The Lane is an exercise in writing about the world in order to see it more clearly.
Each day I walk the same short stretch of country road noticing and recording what happens around me. This involves a variety of subjects: plants and the way they change through the seasons; birds, animals and insects that cross my path; the weather, experienced daily and with reference to climate change; and evidence of human intervention, from the history of the surrounding landscape to a scrap of litter. I am not alone when making these observations. My dog is part companion, part distraction, and like me a contributor to the ecology of the lane.
There is nothing particular or distinctive about my chosen quarter of a mile: it could be any number of minor roads around the country. But ordinariness is far from being a disadvantage. Quite the reverse: my central premise or conceit is that the humdrum conceals the remarkable. Because it could be anywhere and to prevent the better-informed from proving me wrong I avoid giving any clues to the location. This involves me in a degree of evasion which feels contrived at times – to me, at least, but hopefully not to you.
This is not conventional nature writing by someone whose encyclopaedic knowledge, airily worn, impresses or irritates the reader. As a town-dweller until recently I began with little existing awareness or expertise and, as will quickly become clear, my attempts to understand or identify things are sometimes frustrated. My hunch is that this will accord with most people’s experience and enable them to identify with my struggles. I also take the liberty of expressing opinions about the natural world and how we relate to it on the grounds that sheer persistence outweighs any lack of authority.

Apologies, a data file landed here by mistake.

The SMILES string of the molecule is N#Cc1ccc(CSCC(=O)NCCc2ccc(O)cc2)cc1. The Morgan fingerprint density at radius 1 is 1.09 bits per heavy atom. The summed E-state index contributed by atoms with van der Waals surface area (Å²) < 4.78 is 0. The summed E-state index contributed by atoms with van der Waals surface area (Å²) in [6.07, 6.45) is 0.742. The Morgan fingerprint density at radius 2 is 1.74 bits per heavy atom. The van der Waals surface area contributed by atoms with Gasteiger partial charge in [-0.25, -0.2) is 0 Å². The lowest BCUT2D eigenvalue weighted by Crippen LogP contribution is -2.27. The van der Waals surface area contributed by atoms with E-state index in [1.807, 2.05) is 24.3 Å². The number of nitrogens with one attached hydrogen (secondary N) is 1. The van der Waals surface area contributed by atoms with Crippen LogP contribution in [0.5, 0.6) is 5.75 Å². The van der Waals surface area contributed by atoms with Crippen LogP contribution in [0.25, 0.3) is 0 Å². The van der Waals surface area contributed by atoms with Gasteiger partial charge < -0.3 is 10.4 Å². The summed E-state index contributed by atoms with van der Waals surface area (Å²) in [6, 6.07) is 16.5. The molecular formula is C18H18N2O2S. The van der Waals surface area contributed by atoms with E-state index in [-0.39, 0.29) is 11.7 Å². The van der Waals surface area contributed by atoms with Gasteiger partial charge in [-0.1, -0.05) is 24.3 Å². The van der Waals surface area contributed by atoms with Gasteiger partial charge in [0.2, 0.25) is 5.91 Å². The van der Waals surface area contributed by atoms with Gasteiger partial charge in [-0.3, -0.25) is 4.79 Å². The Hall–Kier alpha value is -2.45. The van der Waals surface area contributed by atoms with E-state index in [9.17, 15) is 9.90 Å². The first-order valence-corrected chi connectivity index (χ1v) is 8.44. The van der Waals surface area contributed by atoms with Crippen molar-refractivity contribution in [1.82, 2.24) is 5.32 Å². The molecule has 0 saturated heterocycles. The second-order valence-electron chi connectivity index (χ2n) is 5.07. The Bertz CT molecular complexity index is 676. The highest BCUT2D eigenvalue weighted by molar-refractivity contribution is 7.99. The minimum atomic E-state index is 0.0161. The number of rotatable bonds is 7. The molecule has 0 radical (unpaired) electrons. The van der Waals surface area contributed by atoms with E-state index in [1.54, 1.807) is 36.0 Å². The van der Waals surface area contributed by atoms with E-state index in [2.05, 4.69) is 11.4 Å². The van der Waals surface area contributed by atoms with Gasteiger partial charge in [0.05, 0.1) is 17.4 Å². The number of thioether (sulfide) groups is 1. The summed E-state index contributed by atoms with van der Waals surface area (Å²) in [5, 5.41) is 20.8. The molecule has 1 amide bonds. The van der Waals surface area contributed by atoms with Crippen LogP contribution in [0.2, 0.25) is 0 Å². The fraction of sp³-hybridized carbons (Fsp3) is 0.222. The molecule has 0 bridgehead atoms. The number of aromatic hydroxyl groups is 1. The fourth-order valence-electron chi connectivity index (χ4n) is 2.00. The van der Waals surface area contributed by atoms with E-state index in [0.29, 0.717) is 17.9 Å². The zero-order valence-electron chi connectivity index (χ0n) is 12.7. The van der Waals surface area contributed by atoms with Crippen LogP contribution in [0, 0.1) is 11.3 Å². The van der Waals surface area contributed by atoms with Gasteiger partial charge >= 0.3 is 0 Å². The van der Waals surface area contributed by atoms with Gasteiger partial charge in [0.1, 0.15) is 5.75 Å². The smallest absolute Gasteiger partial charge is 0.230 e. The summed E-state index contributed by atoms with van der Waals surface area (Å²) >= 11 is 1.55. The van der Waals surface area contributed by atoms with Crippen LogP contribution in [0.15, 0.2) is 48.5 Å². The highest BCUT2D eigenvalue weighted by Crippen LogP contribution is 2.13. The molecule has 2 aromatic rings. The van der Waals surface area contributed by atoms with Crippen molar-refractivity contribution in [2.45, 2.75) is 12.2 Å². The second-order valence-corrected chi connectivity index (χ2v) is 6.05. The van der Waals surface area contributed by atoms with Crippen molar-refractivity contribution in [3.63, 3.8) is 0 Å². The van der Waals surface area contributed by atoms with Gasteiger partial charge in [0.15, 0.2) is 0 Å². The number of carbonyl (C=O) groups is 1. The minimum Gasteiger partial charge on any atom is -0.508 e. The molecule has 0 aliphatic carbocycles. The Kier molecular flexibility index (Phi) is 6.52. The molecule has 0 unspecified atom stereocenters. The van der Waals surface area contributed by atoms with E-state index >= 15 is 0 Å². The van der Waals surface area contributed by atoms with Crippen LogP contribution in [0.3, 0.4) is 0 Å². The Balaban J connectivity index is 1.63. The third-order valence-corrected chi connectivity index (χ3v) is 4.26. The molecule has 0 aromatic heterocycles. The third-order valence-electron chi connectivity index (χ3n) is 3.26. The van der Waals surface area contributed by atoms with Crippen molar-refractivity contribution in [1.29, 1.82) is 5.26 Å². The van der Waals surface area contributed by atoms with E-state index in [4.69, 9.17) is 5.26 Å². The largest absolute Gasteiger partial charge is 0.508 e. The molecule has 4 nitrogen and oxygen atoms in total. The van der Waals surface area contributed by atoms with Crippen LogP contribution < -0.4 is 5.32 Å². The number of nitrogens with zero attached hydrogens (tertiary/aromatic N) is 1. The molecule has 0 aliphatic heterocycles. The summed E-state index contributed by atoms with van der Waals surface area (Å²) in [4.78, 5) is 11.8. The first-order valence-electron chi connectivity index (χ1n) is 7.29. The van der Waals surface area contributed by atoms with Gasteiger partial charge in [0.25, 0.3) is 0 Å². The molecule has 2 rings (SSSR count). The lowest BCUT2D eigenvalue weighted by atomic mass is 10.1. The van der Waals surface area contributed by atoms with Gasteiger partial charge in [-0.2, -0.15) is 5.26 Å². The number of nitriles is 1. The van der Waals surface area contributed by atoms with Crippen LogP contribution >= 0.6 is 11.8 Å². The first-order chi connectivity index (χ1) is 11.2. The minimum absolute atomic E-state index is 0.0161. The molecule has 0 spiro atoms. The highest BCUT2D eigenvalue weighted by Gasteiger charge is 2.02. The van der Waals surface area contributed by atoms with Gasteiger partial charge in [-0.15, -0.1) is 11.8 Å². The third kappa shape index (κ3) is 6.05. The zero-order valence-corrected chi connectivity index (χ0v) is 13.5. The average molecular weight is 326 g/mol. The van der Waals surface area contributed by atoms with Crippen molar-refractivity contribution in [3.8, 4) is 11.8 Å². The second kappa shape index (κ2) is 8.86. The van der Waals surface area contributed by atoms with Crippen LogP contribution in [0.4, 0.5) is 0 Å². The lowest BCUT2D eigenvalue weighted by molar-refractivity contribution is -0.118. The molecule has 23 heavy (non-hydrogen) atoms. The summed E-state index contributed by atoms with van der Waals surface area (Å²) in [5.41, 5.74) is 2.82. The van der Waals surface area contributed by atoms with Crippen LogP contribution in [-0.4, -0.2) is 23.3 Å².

The entries are restricted to 365 words – a not quite arbitrary amount that makes me focus on what is important and keeps the whole thing to a manageable, and with any luck publishable size. With that ambition in mind, and out of a native modesty, I include here only extracts from what has been written so far, on the basis of one entry per month, in the hope that you will one day be able to buy the entire collection. At first I wondered if there would be enough to say; but most mornings find me pushing against the word limit I set myself. The more one looks the more one sees. The more one sees the more curious and involving the world becomes.